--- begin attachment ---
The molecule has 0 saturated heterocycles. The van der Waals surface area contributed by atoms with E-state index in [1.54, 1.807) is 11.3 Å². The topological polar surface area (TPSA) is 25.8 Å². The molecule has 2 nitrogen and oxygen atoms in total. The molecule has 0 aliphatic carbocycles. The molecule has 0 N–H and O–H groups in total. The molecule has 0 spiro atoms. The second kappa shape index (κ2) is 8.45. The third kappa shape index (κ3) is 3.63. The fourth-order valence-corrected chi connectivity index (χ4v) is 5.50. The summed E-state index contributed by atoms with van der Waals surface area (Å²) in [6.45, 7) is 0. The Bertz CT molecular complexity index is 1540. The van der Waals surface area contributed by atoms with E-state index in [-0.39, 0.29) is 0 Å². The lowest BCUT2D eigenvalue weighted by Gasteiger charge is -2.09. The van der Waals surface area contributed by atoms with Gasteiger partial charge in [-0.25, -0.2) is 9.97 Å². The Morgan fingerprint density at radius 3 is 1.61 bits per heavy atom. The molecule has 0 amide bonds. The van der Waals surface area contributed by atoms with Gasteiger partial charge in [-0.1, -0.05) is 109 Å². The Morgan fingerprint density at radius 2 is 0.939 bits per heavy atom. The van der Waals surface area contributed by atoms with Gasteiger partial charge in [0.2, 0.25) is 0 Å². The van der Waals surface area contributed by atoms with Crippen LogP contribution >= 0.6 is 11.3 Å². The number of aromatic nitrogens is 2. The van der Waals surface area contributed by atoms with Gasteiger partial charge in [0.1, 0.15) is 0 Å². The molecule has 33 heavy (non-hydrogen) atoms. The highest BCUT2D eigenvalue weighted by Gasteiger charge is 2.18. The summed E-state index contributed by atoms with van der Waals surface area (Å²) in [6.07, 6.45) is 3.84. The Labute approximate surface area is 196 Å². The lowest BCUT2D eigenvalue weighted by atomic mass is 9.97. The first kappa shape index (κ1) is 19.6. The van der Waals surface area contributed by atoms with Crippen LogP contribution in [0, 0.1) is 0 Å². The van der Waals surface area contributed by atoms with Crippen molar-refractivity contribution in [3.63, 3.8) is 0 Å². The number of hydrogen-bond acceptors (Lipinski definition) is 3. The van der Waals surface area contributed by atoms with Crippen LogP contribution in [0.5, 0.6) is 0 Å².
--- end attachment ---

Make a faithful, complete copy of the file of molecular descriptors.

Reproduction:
The molecule has 0 saturated heterocycles. The van der Waals surface area contributed by atoms with E-state index in [1.54, 1.807) is 11.3 Å². The topological polar surface area (TPSA) is 25.8 Å². The molecule has 2 nitrogen and oxygen atoms in total. The molecule has 0 aliphatic carbocycles. The molecule has 0 N–H and O–H groups in total. The molecule has 0 spiro atoms. The second kappa shape index (κ2) is 8.45. The third kappa shape index (κ3) is 3.63. The fourth-order valence-corrected chi connectivity index (χ4v) is 5.50. The summed E-state index contributed by atoms with van der Waals surface area (Å²) in [6.45, 7) is 0. The Bertz CT molecular complexity index is 1540. The van der Waals surface area contributed by atoms with E-state index in [-0.39, 0.29) is 0 Å². The lowest BCUT2D eigenvalue weighted by Gasteiger charge is -2.09. The van der Waals surface area contributed by atoms with Gasteiger partial charge in [-0.25, -0.2) is 9.97 Å². The Morgan fingerprint density at radius 3 is 1.61 bits per heavy atom. The molecule has 0 amide bonds. The van der Waals surface area contributed by atoms with Gasteiger partial charge in [-0.1, -0.05) is 109 Å². The Morgan fingerprint density at radius 2 is 0.939 bits per heavy atom. The van der Waals surface area contributed by atoms with Gasteiger partial charge in [0.2, 0.25) is 0 Å². The van der Waals surface area contributed by atoms with Crippen LogP contribution >= 0.6 is 11.3 Å². The number of aromatic nitrogens is 2. The van der Waals surface area contributed by atoms with Gasteiger partial charge in [0.1, 0.15) is 0 Å². The molecule has 33 heavy (non-hydrogen) atoms. The highest BCUT2D eigenvalue weighted by Gasteiger charge is 2.18. The summed E-state index contributed by atoms with van der Waals surface area (Å²) in [6.07, 6.45) is 3.84. The Labute approximate surface area is 196 Å². The lowest BCUT2D eigenvalue weighted by atomic mass is 9.97. The first kappa shape index (κ1) is 19.6. The van der Waals surface area contributed by atoms with Crippen LogP contribution in [0, 0.1) is 0 Å². The van der Waals surface area contributed by atoms with Crippen molar-refractivity contribution in [3.63, 3.8) is 0 Å². The number of hydrogen-bond acceptors (Lipinski definition) is 3. The van der Waals surface area contributed by atoms with Crippen LogP contribution in [0.5, 0.6) is 0 Å².